Also, high levels of mercury have been found in the blood and urine of some Aamjiwnaang members and a community led survey reported asthma levels in adults and children far exceeding that of surrounding communities. Many of the health and environmental studies which show these results state that a link to the industry present all around Aamjiwnaang cannot be definitively made. It is an argument I can understand rationally but as I was standing with my headache, in the stink of Suncor, reading the warning sign posted at Talfourd Creek and hearing Vanessa say that when she was growing up, all the kids played in the creek, it was impossible for me not to make the connection between the industry and the negative health effects.

The charter challenge with Ecojustice is slowly making its way through the legal system. Suncor, one of the companies cited, has been tapping into their immense capital reserves to mobilize lawyers who are fighting the charge at every stage. It will be a long battle but in the mean time, members of Aamjiwnaang are living in what Lindsay sees as “chemical warfare”, an extension of Canada's genocidal policies toward First Nations.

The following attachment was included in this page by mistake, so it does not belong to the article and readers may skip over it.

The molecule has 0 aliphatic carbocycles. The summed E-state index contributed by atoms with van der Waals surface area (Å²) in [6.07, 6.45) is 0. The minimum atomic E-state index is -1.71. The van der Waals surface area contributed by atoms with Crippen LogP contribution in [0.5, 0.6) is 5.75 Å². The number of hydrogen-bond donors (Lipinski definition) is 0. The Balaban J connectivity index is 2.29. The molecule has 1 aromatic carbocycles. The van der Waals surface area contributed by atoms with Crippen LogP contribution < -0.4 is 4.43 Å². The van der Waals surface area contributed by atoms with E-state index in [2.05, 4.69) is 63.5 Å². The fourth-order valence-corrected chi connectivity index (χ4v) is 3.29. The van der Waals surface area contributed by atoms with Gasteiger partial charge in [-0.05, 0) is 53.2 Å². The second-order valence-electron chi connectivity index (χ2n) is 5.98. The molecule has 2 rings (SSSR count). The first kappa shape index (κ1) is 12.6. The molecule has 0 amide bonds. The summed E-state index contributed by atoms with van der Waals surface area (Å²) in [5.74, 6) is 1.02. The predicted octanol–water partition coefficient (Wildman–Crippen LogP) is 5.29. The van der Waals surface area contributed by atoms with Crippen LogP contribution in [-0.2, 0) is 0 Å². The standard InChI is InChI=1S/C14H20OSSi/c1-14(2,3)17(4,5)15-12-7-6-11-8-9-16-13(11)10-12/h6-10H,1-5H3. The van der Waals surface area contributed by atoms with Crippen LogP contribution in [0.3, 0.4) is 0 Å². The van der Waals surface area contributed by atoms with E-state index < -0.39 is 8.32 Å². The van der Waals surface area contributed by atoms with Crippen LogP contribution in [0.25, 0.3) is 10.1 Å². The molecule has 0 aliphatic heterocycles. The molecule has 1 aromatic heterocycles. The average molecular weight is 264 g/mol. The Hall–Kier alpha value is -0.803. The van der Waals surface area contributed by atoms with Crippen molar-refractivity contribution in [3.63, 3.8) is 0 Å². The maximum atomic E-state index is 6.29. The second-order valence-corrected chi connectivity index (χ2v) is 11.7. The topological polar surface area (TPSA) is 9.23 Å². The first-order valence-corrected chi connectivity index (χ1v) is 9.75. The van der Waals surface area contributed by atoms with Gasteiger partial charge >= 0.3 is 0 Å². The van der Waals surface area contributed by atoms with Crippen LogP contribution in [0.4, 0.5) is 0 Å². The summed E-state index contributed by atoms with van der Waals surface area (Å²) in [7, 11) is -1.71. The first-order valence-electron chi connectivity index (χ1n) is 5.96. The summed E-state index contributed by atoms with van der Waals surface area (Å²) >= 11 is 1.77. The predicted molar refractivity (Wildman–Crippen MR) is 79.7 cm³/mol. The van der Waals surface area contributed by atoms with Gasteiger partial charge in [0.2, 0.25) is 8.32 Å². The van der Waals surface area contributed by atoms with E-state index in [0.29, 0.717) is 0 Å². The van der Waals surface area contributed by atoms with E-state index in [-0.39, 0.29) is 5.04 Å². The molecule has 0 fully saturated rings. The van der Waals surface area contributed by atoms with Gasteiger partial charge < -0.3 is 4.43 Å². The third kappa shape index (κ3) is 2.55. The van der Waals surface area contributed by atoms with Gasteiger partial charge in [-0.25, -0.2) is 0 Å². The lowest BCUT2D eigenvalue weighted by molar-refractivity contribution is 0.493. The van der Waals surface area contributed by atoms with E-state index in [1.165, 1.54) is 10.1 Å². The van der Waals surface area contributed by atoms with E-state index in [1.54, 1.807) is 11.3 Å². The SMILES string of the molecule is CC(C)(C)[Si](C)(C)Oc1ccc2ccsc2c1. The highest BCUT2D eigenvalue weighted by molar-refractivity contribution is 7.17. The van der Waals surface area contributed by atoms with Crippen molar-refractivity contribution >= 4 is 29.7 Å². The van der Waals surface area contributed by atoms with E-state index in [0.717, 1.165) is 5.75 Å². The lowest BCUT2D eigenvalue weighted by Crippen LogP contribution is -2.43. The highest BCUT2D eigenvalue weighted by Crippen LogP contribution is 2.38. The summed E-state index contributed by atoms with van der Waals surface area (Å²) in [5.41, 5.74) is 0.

North Sarnia

My hotel was north, along the St. Clair River, where the air does not stink and the cargo ships that glide along the horizon are like the industry to the south; a distant spectacle. I considered the history of the Blue Water community which was situated between Sarnia and Aamjiwnaang. It began in the 1940’s as housing for chemical plant workers and grew into a town of its own, reaching a peak population of over 2,000 people. But in 1966 the community was disbanded and all the residents relocated, largely to the north end of Sarnia, due to “health and safety concerns”.

It seems unjust to find a town full of factory employees too dangerous to live in, while the Native reserve just down the road is left to gasp for air and parents tell their children ‘don’t touch the water’. North Sarnia, with its lush golf course, yachts, and luxury cars reminds me that the petrochemical industry can be lucrative to some but toxic to many others. 

(all photos by the author)